# Equivalence of definitions of group

This article gives the statement, and possibly proof, of a basic fact in group theory.

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This article gives a proof/explanation of the equivalence of multiple definitions for the term group

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## The definitions that we have to prove as equivalent

### Textbook definition (with symbols)

A group is a set with a binary operation such that the following hold:

- For any in , . This property is termed associativity.
- There exists an element in such that for all in . Such an is termed a neutral element or identity element for .
- For any in , there is an element such that . Such a is termed an inverse of and is denoted as .

From the above definition, we can prove that there is only one identity element and every element has a unique inverse.

### Universal algebraic definition (with symbols)

A group is a set equipped with three operations:

- A binary operation (infix operator)
- A 0-ary operation which gives a constant element, denoted as
- A unary operation (superscript operator)

satisfying the following three compatibility conditions:

- Associativity: For all in , we have
- Neutral element (or identity element): For all in , we have
- Inverse element: For all in , we have

Notice that in this latter definition, all the compatibility condition are in the form of universally quantified equations. These show that groups form a variety of algebras and the techniques of universal algebra can be applied to them.

### The key difference between the definitions

The main difference is that the first definition (textbook definition) only postulates *existence* of an identity element (neutral element) and inverses, but does not include them as part of the group structure.

The second definition (universal algebra definition) actually specifies a constant to be called the identity element (neutral element), and a unary operation that plays the role of the inverse map. These are therefore part of the group structure in the universal algebra definition.

To show the equivalence, we really need to show that the identity element and inverse map of a group are already uniquely determined by the binary operation.

## Importance of this equivalence

### From the category-theoretical viewpoint

`Further information: Groups form a full subcategory of semigroups`

The equivalence of these two definitions tells us that the forgetful functor from the category of groups to the category of semigroups is *injective*: two different groups cannot map to the same semigroup.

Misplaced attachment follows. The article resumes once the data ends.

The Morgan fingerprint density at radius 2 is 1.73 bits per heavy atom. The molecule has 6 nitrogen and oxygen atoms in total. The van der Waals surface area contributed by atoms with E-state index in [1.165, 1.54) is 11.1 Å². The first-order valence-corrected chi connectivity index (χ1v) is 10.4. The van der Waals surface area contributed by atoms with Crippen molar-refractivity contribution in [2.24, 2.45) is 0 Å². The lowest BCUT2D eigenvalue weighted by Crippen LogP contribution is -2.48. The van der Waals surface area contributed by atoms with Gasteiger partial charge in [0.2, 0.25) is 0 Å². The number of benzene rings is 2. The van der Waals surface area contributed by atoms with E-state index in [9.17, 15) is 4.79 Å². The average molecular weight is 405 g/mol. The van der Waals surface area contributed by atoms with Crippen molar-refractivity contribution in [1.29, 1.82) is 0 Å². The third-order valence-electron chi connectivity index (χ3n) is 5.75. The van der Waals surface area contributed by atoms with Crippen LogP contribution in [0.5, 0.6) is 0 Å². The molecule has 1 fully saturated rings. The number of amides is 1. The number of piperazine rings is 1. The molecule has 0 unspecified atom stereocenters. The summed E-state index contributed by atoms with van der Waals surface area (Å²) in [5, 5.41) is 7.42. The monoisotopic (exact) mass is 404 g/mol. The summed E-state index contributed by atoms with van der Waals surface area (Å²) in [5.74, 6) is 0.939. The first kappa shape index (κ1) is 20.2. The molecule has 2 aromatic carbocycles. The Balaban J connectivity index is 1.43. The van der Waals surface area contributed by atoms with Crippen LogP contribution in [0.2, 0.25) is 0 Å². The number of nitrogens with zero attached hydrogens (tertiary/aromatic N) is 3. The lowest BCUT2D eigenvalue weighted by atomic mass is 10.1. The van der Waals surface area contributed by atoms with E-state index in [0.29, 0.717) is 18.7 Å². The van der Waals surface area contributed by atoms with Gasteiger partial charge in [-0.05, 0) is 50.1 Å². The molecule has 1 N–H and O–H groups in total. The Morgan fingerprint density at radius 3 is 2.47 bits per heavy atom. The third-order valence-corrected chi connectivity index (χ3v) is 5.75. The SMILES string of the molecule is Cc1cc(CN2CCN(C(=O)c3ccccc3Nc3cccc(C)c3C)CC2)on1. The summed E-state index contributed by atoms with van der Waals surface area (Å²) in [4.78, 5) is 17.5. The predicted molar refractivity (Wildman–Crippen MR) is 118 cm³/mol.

Combining this equivalence with the equivalence of definitions of group homomorphism, we obtain that the forgetful functor from groups to semigroups is full, faithful and injective, so the category of groups is a full subcategory of the category of semigroups.

### From the universal algebra viewpoint

The universal algebraic definition of groups is better from the universal algebraic viewpoint because it defines groups as an equational variety; hence, we can apply all the standard constructions for varieties like subalgebras, quotients and direct products. Equating this with a more economical textbook definition also has its uses.

## Facts used

- Binary operation on magma determines neutral element, following in turn from equality of left and right neutral element
- Two-sided inverse is unique if it exists in monoid, which in turn follows from equality of left and right inverses in monoid

## Proof

### What we essentially must show

We need to show that if is a group, the binary operation *uniquely determines* both the inverse map and the neutral element. From that, it will follow that the *textbook* definition which asserts *existence* of a neutral element and of inverses, can be converted to the *universal algebraic* definition which specifies the neutral element and inverses as part of the group structure.

### Uniqueness of neutral element

By Fact (1), it is true that for any magma (set with a binary operation) there can be at most one neutral element (identity element). Thus, in particular, in the case of a group, an identity element does exist, hence it is unique.

### Uniqueness of inverse

By Fact (2), in a monoid (set with associative binary operation having neutral element), there can be at most one inverse element to a given element. That is, for any , there can be at most one such that .

In other words, the inverse operation in a group is uniquely determined from the multiplication and the identity element. Since we've already shown that the identity element is determined by the multiplication, we have established that the inverse operation is uniquely determined by the group multiplication.